The internet is speeding up – and schools are demanding faster connections


As student learning changes, so too does the connectivity that is necessary to power it.

Put simply, the E-rate program is paramount to schools and libraries. Driven by the need for more responsive and reliable internet connections, school districts across America are investing in faster internet connections and turning to the E-rate program for help.

Last year, the average school district spent $129,510 to connect their schools to the internet. This year, that number surged to $158,132 – a big chunk of change. That means that for FY2016, school districts are spending 23 percent more on internet access than in FY2015.

More than 95 percent of schools rely on the federal E-rate funding program to subsidize the cost of their internet access. On average, each school district receives a 76 percent E-rate discount that can be put towards the monthly cost of their internet connections. Normally, these connections are composed of a network of services that includes a high-speed internet connection to the school district’s central office, along with additional data lines that transmit information to individual school buildings.

Big Changes

What’s causing this number to jump so high? Well, the big increase in internet spending comes because schools (and city libraries) are driving up the speed of their internet connections. In the most recent E-rate filing window, applicants submitted requests for over 119,000 fast internet connections. When compared to last year, there has been a decline in the number of 1 Mbps and 10 Mbps connections, and an increase in the number of 100 Mbps (or higher) connections. Most dramatically, the number of one Gbps (1,000 Mbps) connections more than doubled. In 2015, applicants reported 22,272 such connections, and in 2016, they reported 47,333.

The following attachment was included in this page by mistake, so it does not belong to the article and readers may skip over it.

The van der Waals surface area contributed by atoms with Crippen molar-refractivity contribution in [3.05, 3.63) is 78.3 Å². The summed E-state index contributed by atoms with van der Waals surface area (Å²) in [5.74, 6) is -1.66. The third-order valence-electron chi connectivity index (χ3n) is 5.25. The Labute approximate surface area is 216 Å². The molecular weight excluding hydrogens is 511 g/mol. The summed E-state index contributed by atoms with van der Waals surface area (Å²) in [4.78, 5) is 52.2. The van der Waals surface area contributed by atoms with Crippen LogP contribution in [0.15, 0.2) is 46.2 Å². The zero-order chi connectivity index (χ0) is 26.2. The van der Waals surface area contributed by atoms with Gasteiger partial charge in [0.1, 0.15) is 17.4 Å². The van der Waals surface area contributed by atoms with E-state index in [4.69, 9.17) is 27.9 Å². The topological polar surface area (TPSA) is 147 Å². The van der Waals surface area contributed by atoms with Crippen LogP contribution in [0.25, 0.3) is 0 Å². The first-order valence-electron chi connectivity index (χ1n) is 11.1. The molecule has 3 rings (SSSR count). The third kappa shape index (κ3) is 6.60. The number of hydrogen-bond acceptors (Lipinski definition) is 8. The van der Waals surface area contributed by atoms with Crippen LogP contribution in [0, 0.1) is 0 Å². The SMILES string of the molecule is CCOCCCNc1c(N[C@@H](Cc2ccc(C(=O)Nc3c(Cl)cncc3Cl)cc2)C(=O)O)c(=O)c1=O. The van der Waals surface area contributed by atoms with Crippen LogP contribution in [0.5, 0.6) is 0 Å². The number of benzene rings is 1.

Defining the Need

As schools request faster internet, they’re responding to the need for their schools. Today’s schools are now driven by the adoption of new internet-based curriculum, administration and testing that is taking place all across the country. Schools and libraries are scrambling to match their needs for internet speeds as more users, and more devices, come online, and as they use more engaging, media-rich content.

What’s Next

For the foreseeable future, we expect to see internet speeds continue to climb. Over the next year, most schools will move away entirely from internet connections that are less than 100 Mbps. In fact, it is likely that within three years, the majority of connections will be 1 Gbps or higher.

Internet connectivity will remain important need for schools and libraries across the country. It’s crucial we continue to champion the E-rate program, so future generations have the tools and connections they need to succeed.

John Harrington is the CEO of Funds for Learning, a consulting company based in Oklahoma that helps schools navigate the E-rate application process.